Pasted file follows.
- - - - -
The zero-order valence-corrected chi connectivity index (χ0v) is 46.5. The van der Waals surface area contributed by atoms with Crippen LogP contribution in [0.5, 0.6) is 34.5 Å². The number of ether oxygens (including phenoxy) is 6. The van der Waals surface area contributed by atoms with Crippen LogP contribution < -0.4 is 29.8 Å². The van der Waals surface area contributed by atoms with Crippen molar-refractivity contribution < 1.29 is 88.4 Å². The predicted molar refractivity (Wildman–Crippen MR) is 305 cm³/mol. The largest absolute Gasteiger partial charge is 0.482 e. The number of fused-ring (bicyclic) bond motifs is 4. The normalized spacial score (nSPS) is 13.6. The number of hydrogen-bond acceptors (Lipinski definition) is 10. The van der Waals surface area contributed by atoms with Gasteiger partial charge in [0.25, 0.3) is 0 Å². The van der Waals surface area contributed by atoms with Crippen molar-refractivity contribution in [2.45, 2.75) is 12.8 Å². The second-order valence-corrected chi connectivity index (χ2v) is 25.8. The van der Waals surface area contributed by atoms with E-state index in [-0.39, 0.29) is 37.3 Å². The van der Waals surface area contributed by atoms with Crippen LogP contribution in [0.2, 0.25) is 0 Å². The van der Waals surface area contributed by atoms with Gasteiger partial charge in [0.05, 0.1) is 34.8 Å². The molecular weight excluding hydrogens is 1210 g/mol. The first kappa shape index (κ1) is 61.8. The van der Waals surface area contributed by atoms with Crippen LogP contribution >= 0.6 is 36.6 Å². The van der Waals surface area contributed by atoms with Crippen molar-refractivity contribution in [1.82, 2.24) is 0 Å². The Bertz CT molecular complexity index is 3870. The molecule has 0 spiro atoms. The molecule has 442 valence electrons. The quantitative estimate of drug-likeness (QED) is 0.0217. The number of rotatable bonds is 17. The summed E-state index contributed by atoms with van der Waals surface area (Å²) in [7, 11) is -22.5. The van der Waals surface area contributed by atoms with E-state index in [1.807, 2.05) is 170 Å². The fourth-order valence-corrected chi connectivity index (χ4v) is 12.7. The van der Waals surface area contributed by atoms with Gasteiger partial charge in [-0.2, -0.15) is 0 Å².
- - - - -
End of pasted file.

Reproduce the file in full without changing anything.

The zero-order valence-corrected chi connectivity index (χ0v) is 46.5. The van der Waals surface area contributed by atoms with Crippen LogP contribution in [0.5, 0.6) is 34.5 Å². The number of ether oxygens (including phenoxy) is 6. The van der Waals surface area contributed by atoms with Crippen LogP contribution < -0.4 is 29.8 Å². The van der Waals surface area contributed by atoms with Crippen molar-refractivity contribution < 1.29 is 88.4 Å². The predicted molar refractivity (Wildman–Crippen MR) is 305 cm³/mol. The largest absolute Gasteiger partial charge is 0.482 e. The number of fused-ring (bicyclic) bond motifs is 4. The normalized spacial score (nSPS) is 13.6. The number of hydrogen-bond acceptors (Lipinski definition) is 10. The van der Waals surface area contributed by atoms with Gasteiger partial charge in [0.25, 0.3) is 0 Å². The van der Waals surface area contributed by atoms with Crippen molar-refractivity contribution in [2.45, 2.75) is 12.8 Å². The second-order valence-corrected chi connectivity index (χ2v) is 25.8. The van der Waals surface area contributed by atoms with E-state index in [-0.39, 0.29) is 37.3 Å². The van der Waals surface area contributed by atoms with Crippen LogP contribution in [0.2, 0.25) is 0 Å². The van der Waals surface area contributed by atoms with Gasteiger partial charge in [0.05, 0.1) is 34.8 Å². The molecular weight excluding hydrogens is 1210 g/mol. The first kappa shape index (κ1) is 61.8. The van der Waals surface area contributed by atoms with Crippen LogP contribution >= 0.6 is 36.6 Å². The van der Waals surface area contributed by atoms with Crippen molar-refractivity contribution in [1.82, 2.24) is 0 Å². The Bertz CT molecular complexity index is 3870. The molecule has 0 spiro atoms. The molecule has 442 valence electrons. The quantitative estimate of drug-likeness (QED) is 0.0217. The number of rotatable bonds is 17. The summed E-state index contributed by atoms with van der Waals surface area (Å²) in [7, 11) is -22.5. The van der Waals surface area contributed by atoms with E-state index in [1.807, 2.05) is 170 Å². The fourth-order valence-corrected chi connectivity index (χ4v) is 12.7. The van der Waals surface area contributed by atoms with Gasteiger partial charge in [-0.2, -0.15) is 0 Å².